SEOUL, South Korea (NEWSnet/AP) — Leading artificial intelligence companies made a fresh pledge at a mini-summit Tuesday to develop AI safely.

Google, Meta and OpenAI were among the companies that made voluntary safety commitments at the AI Seoul Summit, including pulling the plug on their cutting-edge systems if they can’t rein in the most extreme risks.

The two-day meeting is a follow-up to November’s AI Safety Summit at Bletchley Park in the United Kingdom, and comes amid a flurry of efforts by governments and global bodies to design guardrails for the technology amid fears about the potential risk it poses both to everyday life and to humanity.

Leaders from 10 countries and the European Union will “forge a common understanding of AI safety and align their work on AI research," the British government, which co-hosted the event, said in a statement. The network of safety institutes will include those already set up by the U.K., U.S., Japan and Singapore since the Bletchley meeting, it said.

The 16 AI companies that signed up for the safety commitments also include Amazon, Microsoft, Samsung, IBM, xAI, France’s Mistral AI, China’s, and G42 of the United Arab Emirates. They vowed to ensure the safety of their most advanced AI models with promises of accountable governance and public transparency.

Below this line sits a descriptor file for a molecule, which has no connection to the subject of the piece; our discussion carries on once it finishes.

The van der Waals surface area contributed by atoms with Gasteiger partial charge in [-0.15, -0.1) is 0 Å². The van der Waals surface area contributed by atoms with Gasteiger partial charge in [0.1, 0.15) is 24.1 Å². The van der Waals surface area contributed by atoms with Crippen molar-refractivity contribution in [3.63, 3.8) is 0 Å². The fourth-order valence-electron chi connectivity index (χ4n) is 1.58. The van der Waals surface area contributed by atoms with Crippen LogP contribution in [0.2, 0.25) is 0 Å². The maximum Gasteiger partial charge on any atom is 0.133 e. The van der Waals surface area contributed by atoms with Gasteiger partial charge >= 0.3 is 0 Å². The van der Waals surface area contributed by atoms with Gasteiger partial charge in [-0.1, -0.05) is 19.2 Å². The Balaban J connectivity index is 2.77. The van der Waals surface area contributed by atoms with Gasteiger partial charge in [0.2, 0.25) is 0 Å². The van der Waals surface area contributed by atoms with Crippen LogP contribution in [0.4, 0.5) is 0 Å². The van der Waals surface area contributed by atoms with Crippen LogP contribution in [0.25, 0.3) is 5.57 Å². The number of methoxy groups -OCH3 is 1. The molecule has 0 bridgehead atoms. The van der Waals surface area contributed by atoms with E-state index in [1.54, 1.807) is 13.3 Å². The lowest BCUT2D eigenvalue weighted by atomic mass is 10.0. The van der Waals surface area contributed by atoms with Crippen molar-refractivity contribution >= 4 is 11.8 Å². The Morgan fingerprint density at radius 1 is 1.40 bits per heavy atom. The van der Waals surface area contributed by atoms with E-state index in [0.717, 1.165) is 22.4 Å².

It's not the first time that AI companies have made lofty-sounding but non-binding safety commitments. Amazon, Google, Meta and Microsoft were among a group that signed up last year to voluntary safeguards brokered by the White House to ensure their products are safe before releasing them.

The Seoul meeting comes as some of those companies roll out the latest versions of their AI models.

The safety pledge includes publishing frameworks setting out how the companies will measure the risks of their models. In extreme cases where risks are severe and “intolerable," AI companies will have to hit the kill switch and stop developing or deploying their models and systems if they can't mitigate the risks.

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